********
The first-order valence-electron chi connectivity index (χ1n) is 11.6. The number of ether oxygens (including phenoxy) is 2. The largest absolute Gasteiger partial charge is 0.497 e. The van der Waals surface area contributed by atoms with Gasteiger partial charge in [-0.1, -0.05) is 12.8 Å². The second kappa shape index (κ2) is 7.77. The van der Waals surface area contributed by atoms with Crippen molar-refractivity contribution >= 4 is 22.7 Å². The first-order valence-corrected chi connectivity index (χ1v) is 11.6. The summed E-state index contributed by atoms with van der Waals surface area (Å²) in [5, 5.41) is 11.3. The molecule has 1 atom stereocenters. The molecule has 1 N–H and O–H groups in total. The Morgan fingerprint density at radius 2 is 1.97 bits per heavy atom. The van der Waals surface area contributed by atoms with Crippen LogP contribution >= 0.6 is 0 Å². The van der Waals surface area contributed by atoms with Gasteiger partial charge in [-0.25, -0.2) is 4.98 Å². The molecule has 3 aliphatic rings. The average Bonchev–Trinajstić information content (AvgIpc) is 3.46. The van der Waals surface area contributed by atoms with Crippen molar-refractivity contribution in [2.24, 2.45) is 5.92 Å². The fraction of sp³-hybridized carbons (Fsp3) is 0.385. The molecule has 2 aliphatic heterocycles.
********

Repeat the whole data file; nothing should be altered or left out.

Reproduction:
The first-order valence-electron chi connectivity index (χ1n) is 11.6. The number of ether oxygens (including phenoxy) is 2. The largest absolute Gasteiger partial charge is 0.497 e. The van der Waals surface area contributed by atoms with Gasteiger partial charge in [-0.1, -0.05) is 12.8 Å². The second kappa shape index (κ2) is 7.77. The van der Waals surface area contributed by atoms with Crippen molar-refractivity contribution >= 4 is 22.7 Å². The first-order valence-corrected chi connectivity index (χ1v) is 11.6. The summed E-state index contributed by atoms with van der Waals surface area (Å²) in [5, 5.41) is 11.3. The molecule has 1 atom stereocenters. The molecule has 1 N–H and O–H groups in total. The Morgan fingerprint density at radius 2 is 1.97 bits per heavy atom. The van der Waals surface area contributed by atoms with Crippen LogP contribution >= 0.6 is 0 Å². The van der Waals surface area contributed by atoms with Gasteiger partial charge in [-0.25, -0.2) is 4.98 Å². The molecule has 3 aliphatic rings. The average Bonchev–Trinajstić information content (AvgIpc) is 3.46. The van der Waals surface area contributed by atoms with Crippen molar-refractivity contribution in [2.24, 2.45) is 5.92 Å². The fraction of sp³-hybridized carbons (Fsp3) is 0.385. The molecule has 2 aliphatic heterocycles.